At 6 a.m. at Lucibello’s Italian Pastry Shop, Peter Faggio is already working his dough. He puts it through a sheeter to thin it out before dividing it into smaller portions. Once the dough is sufficiently broken down — as determined by his expert eye — it goes into a second sheeter on the kitchen tabletop. On the floured bench, the sheet is stamped into its familiar ovals, then coaxed onto metal tubes. Faggio sinks the tubes into the deep fryer. Once they have cooled down, he fills them with the traditional ricotta mixture. By the time the bakery opens at 9, the cannolis will lie in the window display, awaiting the regulars who will claim them.
When we walked into Lucibello’s on Thursday, we were drawn to this display even before we attempted to locate the owner. In addition to the trademark cannoli, an impressive array of other pastries — pasticiotti, rum ba-bas, cream puffs, lobster tails — lined the shelves. As we argued over which ones we would pack away for our housemates, an octogenarian walked in and asked for a half-dozen sfogliatelle and a pound of anginetti (Italian lemon drop cookies) without even glancing at the shelves. Lucibello’s has generated faithful regulars in its dedication to its historical Italian recipes; the store is one of few that continue making sfogliatelle despite the intensive process that requires molding by hand. The clam-shelled, ricotta-stuffed pastry is my [Carolyn’s] favorite, too. “If you have them warm, it’s completely different,” Faggio advised Carolyn. When we finally decided on our selections, a staffer pulled down some red-and-white bakery twine from the ceiling and bound our box.
Peter Faggio, the current owner of Lucibello’s, is the second generation of Faggios to spend his mornings baking at Lucibello’s. In 1959, Peter’s father Frank purchased the shop from its original owner at Chapel Street after being employed there since he was 10 years old. As the shop grew in popularity, the Faggios were able to move to the shop’s current location on Grand Avenue, where thousands of pastries and cakes have since passed through. Despite that change in location, however, the recipes and pastry offerings have remained the same since 1929, passed down over 90 years.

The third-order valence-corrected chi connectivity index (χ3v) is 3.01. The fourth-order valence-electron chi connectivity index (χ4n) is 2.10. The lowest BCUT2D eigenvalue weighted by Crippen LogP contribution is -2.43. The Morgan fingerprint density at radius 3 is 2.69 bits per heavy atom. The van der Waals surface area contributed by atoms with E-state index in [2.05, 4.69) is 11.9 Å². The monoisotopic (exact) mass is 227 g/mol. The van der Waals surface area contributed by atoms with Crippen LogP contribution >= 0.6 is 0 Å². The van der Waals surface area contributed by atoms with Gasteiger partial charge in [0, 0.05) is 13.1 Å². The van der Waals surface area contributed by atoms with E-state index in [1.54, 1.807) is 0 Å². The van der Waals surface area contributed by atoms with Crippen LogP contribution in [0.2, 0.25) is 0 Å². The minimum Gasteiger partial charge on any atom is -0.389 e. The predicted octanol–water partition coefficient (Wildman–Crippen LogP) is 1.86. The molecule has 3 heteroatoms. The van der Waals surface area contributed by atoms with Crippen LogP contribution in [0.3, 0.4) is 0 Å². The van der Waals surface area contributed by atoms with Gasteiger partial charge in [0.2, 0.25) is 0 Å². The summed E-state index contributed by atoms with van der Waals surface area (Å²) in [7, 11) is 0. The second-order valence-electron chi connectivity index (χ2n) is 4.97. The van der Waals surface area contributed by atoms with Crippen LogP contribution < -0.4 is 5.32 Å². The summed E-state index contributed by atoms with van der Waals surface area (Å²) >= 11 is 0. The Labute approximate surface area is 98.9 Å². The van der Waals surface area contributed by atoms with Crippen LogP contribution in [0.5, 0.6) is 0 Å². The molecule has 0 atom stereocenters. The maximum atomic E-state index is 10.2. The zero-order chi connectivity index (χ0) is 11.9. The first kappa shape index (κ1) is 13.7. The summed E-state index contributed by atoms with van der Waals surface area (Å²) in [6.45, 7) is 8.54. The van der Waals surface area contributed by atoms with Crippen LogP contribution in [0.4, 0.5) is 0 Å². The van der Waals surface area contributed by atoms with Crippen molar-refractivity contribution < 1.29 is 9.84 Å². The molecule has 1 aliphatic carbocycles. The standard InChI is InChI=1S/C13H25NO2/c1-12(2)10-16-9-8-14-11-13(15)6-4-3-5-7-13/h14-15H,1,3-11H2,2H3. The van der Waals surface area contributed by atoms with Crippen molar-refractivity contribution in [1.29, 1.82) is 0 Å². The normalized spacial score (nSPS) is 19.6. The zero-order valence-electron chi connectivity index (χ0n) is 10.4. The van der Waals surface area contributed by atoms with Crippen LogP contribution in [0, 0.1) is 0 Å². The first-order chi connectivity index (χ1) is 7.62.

“People get their wedding cakes from here, and then they come back for the same cakes for their 50th anniversary,” Faggio tells us of the massive, porcelain cakes that line the walls of the shop, waiting to be marked with a congratulatory message. “Sometimes, a couple gets married with our cake, and their children come back to get their wedding cake here.”
During my own first year at Yale in 2017, I [Carolyn] accidentally found myself becoming part of the multigenerational lineages that patronize Lucibello’s. On a walk back to Old Campus from a weekly volunteering job, I passed by the bright red storefront and made a spontaneous purchase of several cannolis and cookies to endear myself to new roommates. Later, on a visit to my grandparent’s home, I described my adventure to my Nonni as if I had discovered some new trendy spot, only for her to reply, “Of course I know Lucibello’s!” My grandparents frequented Lucibello’s during their early years in New Haven before moving out to the suburbs to start their family. My father knew of Lucibello’s too, and now my aunt often picks up miniature cannolis to share when she drives into New Haven for dinners together. This little storefront on Olive and Grand truly lives up to its family-oriented atmosphere.
Like many other businesses across the country, the constant stream of pastries produced daily at Lucibello’s was brought to a halt by the COVID-19 pandemic in March. They had to close down for several weeks, and many of their usual catering orders were canceled as weddings and anniversary parties were indefinitely rescheduled. Still, since they reopened, business has been steady. Customers have been downsizing their cakes, Faggio notes. But these customers always return to Lucibello’s, a comforting source of stability and fixity in continually changing times.
Jever Mariwala | email@example.com
Carolyn Sacco | firstname.lastname@example.org